Although exchanges of artillery and light weapons on the Line of Control are not uncommon, Tuesday’s statement from the Pakistan army is a rare public announcement of an attempted airstrike by arch-rival India.
In September 2016, India said it had conducted “surgical strikes” on militants in Pakistan it suspected of preparing to infiltrate into the part of Kashmir it controls. Pakistan completely rejected the claim.
The alleged strikes followed a militant attack on an army base in Uri near LOC that killed 17 soldiers.


‘Baby don’t go’: American singer Cher in Pakistan to bid farewell to Kaavan the elephant 

Updated 27 November 2020

‘Baby don’t go’: American singer Cher in Pakistan to bid farewell to Kaavan the elephant 

  • The 'world's loneliest elephant' has languished in the Islamabad zoo for 35 years and lost his partner in 2012
  • Cher and animal rights groups have campaigned for years for the elephant’s better treatment and freedom 

ISLAMABAD: American singing sensation Cher called on Prime Minister Imran Khan on Friday during a visit to Pakistan to celebrate the departure of Kaavan, dubbed the “world’s loneliest elephant,” who is all set to leave an Islamabad zoo for a sanctuary in Cambodia.

Cher and other rights groups have for years lobbied for the better treatment and release of Kaavan, who has languished in the Islamabad zoo for 35 years. He was diagnosed by veterinarians as both overweight and malnourished earlier this year, and also suffers behavioral issues. He will leave for Cambodia on Sunday.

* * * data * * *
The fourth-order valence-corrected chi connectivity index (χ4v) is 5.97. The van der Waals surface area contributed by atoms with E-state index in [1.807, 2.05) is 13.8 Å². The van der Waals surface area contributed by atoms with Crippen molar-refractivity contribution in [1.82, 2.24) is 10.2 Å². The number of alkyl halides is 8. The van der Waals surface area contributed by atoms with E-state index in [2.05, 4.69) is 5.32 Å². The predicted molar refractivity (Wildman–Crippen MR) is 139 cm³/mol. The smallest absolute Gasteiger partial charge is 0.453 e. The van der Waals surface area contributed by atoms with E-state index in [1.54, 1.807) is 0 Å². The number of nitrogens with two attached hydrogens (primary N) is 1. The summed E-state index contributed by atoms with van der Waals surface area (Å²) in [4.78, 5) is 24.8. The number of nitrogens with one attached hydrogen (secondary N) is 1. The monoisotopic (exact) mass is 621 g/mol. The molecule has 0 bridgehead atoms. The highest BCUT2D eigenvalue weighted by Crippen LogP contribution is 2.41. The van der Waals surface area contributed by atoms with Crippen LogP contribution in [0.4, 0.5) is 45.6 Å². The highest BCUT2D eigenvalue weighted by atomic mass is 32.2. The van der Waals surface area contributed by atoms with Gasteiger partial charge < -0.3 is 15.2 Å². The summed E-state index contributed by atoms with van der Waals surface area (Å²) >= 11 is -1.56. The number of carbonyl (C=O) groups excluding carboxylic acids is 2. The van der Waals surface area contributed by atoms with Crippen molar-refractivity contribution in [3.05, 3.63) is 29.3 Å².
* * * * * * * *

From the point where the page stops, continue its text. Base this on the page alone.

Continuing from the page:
“Appreciating her efforts in retiring Kavan to an elephant sanctuary, the Prime Minister thanked Cher for her campaign and role in this regard,” a government handout said. “The Prime Minister observed that it was indeed a happy moment for all of us that after giving joy and happiness to the people of Islamabad and Pakistan for about 35 years, Kavan will now be able to retire with other elephants in a specialized sanctuary in Cambodia.”

Khan also invited the singer to contribute towards the government's initiative to expand its tourism and environmental programs, “to which she kindly agreed.”

“On this occasion, Cher applauded the Prime Minister for his government's key initiatives for ensuring a cleaner and greener Pakistan,” the statement added. “She also offered her support for furthering the green initiatives through her organization 'Free the Wild' and thanked the Prime Minister.”

Cher took up Kaavan’s cause and has been a loud voice advocating for his resettlement. Four Paws International, a Vienna-based animal welfare group, has also led the charge to save Kaavan and provided the medical treatment needed before he can travel. The battle for his relocation began in 2016.

Even after he’s in Cambodia, Kaavan will require years of physical and even psychological assistance, Four Paws' representatives have said.

Because of the abysmal living conditions blamed on systemic negligence, Pakistan’s high court in May ordered the closure of Marghazar Zoo in the capital of Islamabad, where Kaavan has lived for much of his life. A medical examination in September showed Kaavan’s nails were cracked and overgrown — the result of years of living in an improper enclosure with flooring that damaged his feet.

The elephant has also developed stereotypical behavior, shaking his head back and forth for hours, which the medical team of wildlife veterinarians and experts blamed on his utter boredom.

For the past three months, a Four Paws team including veterinarian Dr. Amil Khalil and the Islamabad Wildlife Management Board has been readying Kaavan to leave. Members of the welfare group will also accompany him to the sanctuary.